Friday, April 27, 2018


If Rob and I didn’t throw a party at least once a year, our house would eventually get so cluttered with “things I don’t know what to do with,” our place would be condemned.

Just now, in the midst of our yearly, frenetic attack on such items, I found this letter. Rob long ago consigned a copy to what he calls “M’s Kudos File,” a notebook filled with various complimentary letters.  But this was an extra copy, and for months it’s been “hanging around,” mostly because I didn’t know where to put it.  Occasionally it would surface and I’d read a sentence or two.  But today I stopped to read it all. Wow, I thought . . . who should see this besides me?    

Herewith, you’ll discover what I decided to do with this very long critique:    

DAMN THE REJECTIONS, FULL SPEED AHEAD: The Bumpy Road to Getting Published.
Stephens Press (2008) :  Lemon Lane Press (2016) ISBN 978-0-996-1675-6-7

Reviewed by Tyler R. Tichelaar for READER VIEWS—reviews by readers, for readers

Maralys Wills has written some successful books, but I had never heard of her until I read this fascinating, entertaining, and informative guide to writing and publishing.
Among Wills’ best-known books is “Higher Than Eagles,” about her son, an accomplished hang glider, who unfortunately died pursuing his passion. I admittedly have no interest in reading any of her other books because I am simply not interested in the topics, but I mean that as a compliment because I found “Damn the Rejections, Full Speed Ahead” to be full of wonderful information for beginners and accomplished authors, no matter what type of writing they do.

With all respect to Wills, her writing career has spanned a long time. She does not give her age but she remembers the start of World War II.  She has been writing and teaching writing many years, and she has published fourteen (now 17) books. I have read many books about writing, and many autobiographies of writers, but I don’t know anyone who has blended the two together in such a coherent and readable format. Many authors have written wonderful guides about how to write—Ayn Rand and E.M. Forster come to mind—others have written books about how the publication process works--James A. Michener—and others have tried to separate life and writing into two parts of one book—Stephen King’s “On Writing.”  All these books have value as a guide to writers, but none of them have so perfectly blended writing and publishing advice with autobiography.

Maralys Wills has carried us through her entire publishing career, telling us what she learned along the way with relevant examples, allowing us to see her progression as a writer, to feel her rejections, and to cheer her publishing offers. Even her chapter on small writing goofs, a chapter to benefit beginning writers, had many points in it that polished writers will find instructive. And accomplished writers will find her an equal to empathize with, seeing their own experiences in many of hers.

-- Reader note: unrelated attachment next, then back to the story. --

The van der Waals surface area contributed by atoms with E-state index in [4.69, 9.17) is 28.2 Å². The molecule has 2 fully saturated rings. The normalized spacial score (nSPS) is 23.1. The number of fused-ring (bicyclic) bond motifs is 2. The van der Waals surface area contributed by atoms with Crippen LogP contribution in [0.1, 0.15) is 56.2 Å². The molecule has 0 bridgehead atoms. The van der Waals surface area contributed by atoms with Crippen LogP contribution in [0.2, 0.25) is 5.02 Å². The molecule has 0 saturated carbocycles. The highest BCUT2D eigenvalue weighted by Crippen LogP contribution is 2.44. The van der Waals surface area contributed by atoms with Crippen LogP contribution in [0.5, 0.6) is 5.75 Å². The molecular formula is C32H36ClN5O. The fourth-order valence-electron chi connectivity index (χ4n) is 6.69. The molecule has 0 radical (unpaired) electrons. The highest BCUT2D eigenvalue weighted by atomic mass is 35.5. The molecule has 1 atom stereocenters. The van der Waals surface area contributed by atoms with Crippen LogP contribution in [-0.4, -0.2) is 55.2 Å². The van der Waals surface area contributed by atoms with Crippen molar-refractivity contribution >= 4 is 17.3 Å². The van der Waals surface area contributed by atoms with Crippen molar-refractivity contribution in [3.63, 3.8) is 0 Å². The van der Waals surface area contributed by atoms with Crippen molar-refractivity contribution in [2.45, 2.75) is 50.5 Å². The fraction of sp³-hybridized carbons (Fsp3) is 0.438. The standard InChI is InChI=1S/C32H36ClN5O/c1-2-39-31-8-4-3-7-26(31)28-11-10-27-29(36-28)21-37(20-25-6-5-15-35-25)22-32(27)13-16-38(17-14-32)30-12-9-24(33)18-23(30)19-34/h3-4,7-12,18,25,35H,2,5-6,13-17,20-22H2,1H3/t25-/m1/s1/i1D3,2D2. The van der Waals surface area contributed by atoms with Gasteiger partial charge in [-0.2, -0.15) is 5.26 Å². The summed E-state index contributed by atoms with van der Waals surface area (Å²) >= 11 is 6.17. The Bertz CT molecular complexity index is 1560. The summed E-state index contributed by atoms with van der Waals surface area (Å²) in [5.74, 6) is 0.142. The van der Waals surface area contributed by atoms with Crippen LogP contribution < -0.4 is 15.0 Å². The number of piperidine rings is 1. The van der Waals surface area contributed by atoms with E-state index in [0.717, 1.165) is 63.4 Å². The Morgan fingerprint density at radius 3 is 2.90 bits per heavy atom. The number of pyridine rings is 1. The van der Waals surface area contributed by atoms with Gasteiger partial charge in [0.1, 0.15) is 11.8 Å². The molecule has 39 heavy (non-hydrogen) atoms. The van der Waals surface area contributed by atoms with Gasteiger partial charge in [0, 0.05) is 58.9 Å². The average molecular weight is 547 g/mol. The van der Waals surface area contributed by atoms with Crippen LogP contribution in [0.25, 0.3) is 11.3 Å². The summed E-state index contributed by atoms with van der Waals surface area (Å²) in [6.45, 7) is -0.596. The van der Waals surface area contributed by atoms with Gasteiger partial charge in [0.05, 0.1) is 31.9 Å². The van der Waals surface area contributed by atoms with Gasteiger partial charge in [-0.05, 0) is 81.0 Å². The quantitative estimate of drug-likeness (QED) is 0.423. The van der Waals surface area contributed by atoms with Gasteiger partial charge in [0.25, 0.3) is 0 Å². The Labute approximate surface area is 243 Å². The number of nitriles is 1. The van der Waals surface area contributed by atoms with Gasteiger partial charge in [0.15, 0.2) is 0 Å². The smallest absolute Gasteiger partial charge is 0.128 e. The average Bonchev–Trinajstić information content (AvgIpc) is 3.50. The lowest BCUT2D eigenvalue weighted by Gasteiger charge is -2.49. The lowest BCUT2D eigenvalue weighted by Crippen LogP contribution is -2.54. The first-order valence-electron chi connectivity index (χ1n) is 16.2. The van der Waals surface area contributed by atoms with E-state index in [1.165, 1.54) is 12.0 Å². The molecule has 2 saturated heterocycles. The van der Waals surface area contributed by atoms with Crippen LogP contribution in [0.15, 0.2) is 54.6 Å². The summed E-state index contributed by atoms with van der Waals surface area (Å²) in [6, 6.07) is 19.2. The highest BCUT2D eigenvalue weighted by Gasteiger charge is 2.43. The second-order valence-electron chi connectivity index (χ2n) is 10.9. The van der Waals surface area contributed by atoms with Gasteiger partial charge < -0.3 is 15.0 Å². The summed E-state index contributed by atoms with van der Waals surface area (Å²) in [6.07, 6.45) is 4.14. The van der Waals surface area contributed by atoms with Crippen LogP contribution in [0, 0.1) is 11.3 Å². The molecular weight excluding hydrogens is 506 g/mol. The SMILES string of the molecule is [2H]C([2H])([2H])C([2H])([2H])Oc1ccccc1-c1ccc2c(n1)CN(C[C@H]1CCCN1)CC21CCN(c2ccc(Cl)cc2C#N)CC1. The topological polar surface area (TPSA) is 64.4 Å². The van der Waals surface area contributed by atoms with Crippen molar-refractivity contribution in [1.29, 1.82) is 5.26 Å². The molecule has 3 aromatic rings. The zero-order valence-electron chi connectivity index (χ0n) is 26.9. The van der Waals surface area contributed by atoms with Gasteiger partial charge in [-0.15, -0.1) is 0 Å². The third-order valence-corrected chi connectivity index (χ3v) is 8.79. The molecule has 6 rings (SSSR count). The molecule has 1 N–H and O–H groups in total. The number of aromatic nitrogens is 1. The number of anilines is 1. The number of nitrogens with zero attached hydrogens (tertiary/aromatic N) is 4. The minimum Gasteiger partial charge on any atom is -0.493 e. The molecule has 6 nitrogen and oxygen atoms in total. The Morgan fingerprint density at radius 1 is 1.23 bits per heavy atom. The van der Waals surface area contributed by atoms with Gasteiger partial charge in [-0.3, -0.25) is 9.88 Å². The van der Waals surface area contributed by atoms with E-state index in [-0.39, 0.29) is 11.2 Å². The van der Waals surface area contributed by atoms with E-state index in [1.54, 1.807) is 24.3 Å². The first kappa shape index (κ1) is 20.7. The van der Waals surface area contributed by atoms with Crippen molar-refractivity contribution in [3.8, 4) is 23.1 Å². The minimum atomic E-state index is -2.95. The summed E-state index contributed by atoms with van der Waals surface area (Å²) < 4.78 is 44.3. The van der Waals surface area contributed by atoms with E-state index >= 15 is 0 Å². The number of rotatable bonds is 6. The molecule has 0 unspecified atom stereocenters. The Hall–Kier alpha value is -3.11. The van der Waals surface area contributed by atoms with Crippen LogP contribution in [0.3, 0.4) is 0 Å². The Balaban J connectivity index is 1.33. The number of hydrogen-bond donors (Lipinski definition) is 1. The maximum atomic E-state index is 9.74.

Wills describes herself as a genre-hopper; she has written a wide range of fiction and non-fiction, from party books to romance novels to a memoir and now a book on writing. She knows her genre-hopping has caused difficulties for her career, but readers of “Damn the Rejections, Full Speed Ahead” will only benefit from the variety of useful advice she offers.

“Damn the Rejections, Full Speed Ahead,” was in many ways similar to taking a tour of the history of publishing through the last several decades. Wills remembers the days of preparing manuscripts on typewriters—a frustrating experience I am grateful only to have dealt with for a very short time. She has sold books to traditional larger publishers; then, she moved to smaller presses as the industry changed, and even self-published a book. The only information I felt lacking in her book was a more contemporary discussion on the current state of publishing and the role of self-publishing in today’s marketplace, as well as the importance and increased role of authors marketing their own  books.

While I learned much from reading “Damn the Rejections, Full Speed Ahead,” I did not expect to be entertained so much by Wills’ vibrant voice, her enthusiasm, snippets of her dialogue with her husband, and to relate so well to her feelings about being rejected and the joy of finally having a book accepted. May Wills experience “Full Speed Ahead” in many writing and publishing ventures to come and, as would be her wish, so may her readers.

The book can be purchased, autographed, through my “store” at Maralys.com.

Both paperback and Kindle versions are available through Amazon. 

Tuesday, April 10, 2018


It was mixed, all right—at least for me.